||[Sep. 23rd, 2011|01:15 pm]
In the coffee room yesterday with michiexile, who has just started a postdoc in cloud-scale computational algebra:
michiexile: ... so we thought "that sounds like a nice simple example, let's see if we can replicate their experimental results computationally". So we tried it, and ran out of memory. So we added more memory -
pozorvlak: - and ran out of some other system resource?
[Insert ten-minute discussion of the extreme cleverness he had to employ to make the calculations tractable in the face of O(n3s) runtime and memory usage.]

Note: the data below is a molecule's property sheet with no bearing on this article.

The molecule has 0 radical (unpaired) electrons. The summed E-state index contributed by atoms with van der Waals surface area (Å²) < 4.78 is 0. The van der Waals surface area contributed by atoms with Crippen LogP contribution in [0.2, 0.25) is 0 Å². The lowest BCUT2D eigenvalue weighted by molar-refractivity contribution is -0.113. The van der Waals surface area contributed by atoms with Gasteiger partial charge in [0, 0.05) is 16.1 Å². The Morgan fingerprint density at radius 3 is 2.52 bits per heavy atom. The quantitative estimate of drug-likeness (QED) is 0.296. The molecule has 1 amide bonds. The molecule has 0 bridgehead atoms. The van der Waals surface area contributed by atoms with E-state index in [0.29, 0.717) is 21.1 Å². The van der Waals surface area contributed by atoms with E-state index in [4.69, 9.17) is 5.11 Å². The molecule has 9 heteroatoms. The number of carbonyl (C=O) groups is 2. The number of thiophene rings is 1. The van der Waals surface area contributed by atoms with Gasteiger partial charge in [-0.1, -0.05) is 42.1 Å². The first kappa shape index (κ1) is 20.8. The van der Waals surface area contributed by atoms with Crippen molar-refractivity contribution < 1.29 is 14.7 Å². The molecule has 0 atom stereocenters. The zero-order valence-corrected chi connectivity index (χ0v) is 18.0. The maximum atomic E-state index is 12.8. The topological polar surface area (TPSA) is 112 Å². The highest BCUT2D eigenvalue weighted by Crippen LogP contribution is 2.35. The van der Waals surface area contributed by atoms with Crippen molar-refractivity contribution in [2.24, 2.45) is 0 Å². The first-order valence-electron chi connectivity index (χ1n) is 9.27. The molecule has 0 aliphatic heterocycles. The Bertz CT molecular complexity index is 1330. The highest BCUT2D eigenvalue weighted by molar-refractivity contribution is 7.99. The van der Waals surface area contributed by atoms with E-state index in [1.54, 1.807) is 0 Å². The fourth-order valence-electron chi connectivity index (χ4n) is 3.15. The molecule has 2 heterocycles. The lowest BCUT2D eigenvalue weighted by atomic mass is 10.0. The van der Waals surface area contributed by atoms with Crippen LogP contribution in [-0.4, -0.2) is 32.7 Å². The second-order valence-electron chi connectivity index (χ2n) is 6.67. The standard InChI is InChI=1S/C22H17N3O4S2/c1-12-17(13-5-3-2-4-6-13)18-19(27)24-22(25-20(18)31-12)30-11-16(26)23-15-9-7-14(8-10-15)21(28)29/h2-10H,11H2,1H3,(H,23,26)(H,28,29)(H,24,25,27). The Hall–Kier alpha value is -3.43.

pozorvlak: Impressive stuff. But could you in principle have run your existing algorithm on a bigger datacentre and got results that way?
michiexile: Maybe, but there's so little data in the example that I'd take it to cloud conferences and the big-data people would laugh at me.
pozorvlak: I'm not sure that would be a problem; there are plenty of combinatorics problems that can be stated in a couple of sentences which would absorb years of supercomputer time.
michiexile: Only years? So you only care about the wussy combinatorial problems, then?
pozorvlak: Well, "years" includes "millions of years", right?
michiexile: I suppose so...
pozorvlak: And "supercomputer" includes "galactic mass of computronium", right? Actually, that sounds like fun. We should probably use someone else's galaxy, though.
michiexile: A whole galaxy turned into computronium!?
pozorvlak: Sure. After all, this golf tournament won't schedule itself...